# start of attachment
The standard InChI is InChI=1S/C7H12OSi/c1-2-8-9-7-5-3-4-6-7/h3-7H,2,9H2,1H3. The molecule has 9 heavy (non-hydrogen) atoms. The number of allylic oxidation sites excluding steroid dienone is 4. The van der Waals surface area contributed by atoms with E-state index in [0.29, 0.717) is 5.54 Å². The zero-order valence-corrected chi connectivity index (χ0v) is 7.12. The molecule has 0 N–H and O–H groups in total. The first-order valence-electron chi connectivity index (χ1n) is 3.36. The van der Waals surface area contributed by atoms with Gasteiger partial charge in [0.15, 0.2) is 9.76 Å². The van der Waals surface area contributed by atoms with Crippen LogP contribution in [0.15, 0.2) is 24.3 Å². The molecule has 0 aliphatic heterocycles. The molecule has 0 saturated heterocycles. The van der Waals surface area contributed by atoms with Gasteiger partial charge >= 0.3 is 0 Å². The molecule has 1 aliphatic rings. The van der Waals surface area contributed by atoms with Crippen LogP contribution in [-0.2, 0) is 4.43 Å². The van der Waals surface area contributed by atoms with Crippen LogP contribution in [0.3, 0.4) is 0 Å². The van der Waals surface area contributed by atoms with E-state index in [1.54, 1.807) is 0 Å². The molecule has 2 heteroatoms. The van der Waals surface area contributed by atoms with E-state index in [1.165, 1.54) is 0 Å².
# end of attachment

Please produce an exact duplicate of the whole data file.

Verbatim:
The standard InChI is InChI=1S/C7H12OSi/c1-2-8-9-7-5-3-4-6-7/h3-7H,2,9H2,1H3. The molecule has 9 heavy (non-hydrogen) atoms. The number of allylic oxidation sites excluding steroid dienone is 4. The van der Waals surface area contributed by atoms with E-state index in [0.29, 0.717) is 5.54 Å². The zero-order valence-corrected chi connectivity index (χ0v) is 7.12. The molecule has 0 N–H and O–H groups in total. The first-order valence-electron chi connectivity index (χ1n) is 3.36. The van der Waals surface area contributed by atoms with Gasteiger partial charge in [0.15, 0.2) is 9.76 Å². The van der Waals surface area contributed by atoms with Crippen LogP contribution in [0.15, 0.2) is 24.3 Å². The molecule has 0 aliphatic heterocycles. The molecule has 0 saturated heterocycles. The van der Waals surface area contributed by atoms with Gasteiger partial charge >= 0.3 is 0 Å². The molecule has 1 aliphatic rings. The van der Waals surface area contributed by atoms with Crippen LogP contribution in [-0.2, 0) is 4.43 Å². The van der Waals surface area contributed by atoms with Crippen LogP contribution in [0.3, 0.4) is 0 Å². The van der Waals surface area contributed by atoms with E-state index in [1.54, 1.807) is 0 Å². The molecule has 2 heteroatoms. The van der Waals surface area contributed by atoms with E-state index in [1.165, 1.54) is 0 Å².